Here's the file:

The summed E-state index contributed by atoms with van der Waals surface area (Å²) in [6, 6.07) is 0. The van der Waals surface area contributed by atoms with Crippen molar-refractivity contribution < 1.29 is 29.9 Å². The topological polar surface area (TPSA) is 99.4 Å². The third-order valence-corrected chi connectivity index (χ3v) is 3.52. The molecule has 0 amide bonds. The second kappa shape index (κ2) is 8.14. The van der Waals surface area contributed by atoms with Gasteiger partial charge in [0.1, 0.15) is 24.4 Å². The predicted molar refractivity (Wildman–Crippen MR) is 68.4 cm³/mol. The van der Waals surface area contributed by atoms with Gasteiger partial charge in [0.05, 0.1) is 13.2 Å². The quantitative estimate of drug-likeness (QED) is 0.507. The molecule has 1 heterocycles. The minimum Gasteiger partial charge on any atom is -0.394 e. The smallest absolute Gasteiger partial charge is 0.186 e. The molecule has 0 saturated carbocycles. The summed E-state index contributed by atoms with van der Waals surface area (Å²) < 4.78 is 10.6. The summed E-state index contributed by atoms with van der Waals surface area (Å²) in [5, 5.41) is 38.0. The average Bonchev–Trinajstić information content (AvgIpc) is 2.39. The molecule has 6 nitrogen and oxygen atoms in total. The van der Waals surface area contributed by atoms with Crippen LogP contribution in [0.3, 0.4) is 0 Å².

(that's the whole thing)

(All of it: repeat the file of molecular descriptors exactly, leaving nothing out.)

The summed E-state index contributed by atoms with van der Waals surface area (Å²) in [6, 6.07) is 0. The van der Waals surface area contributed by atoms with Crippen molar-refractivity contribution < 1.29 is 29.9 Å². The topological polar surface area (TPSA) is 99.4 Å². The third-order valence-corrected chi connectivity index (χ3v) is 3.52. The molecule has 0 amide bonds. The second kappa shape index (κ2) is 8.14. The van der Waals surface area contributed by atoms with Gasteiger partial charge in [0.1, 0.15) is 24.4 Å². The predicted molar refractivity (Wildman–Crippen MR) is 68.4 cm³/mol. The van der Waals surface area contributed by atoms with Gasteiger partial charge in [0.05, 0.1) is 13.2 Å². The quantitative estimate of drug-likeness (QED) is 0.507. The molecule has 1 heterocycles. The minimum Gasteiger partial charge on any atom is -0.394 e. The smallest absolute Gasteiger partial charge is 0.186 e. The molecule has 0 saturated carbocycles. The summed E-state index contributed by atoms with van der Waals surface area (Å²) < 4.78 is 10.6. The summed E-state index contributed by atoms with van der Waals surface area (Å²) in [5, 5.41) is 38.0. The average Bonchev–Trinajstić information content (AvgIpc) is 2.39. The molecule has 6 nitrogen and oxygen atoms in total. The van der Waals surface area contributed by atoms with Crippen LogP contribution in [0.3, 0.4) is 0 Å².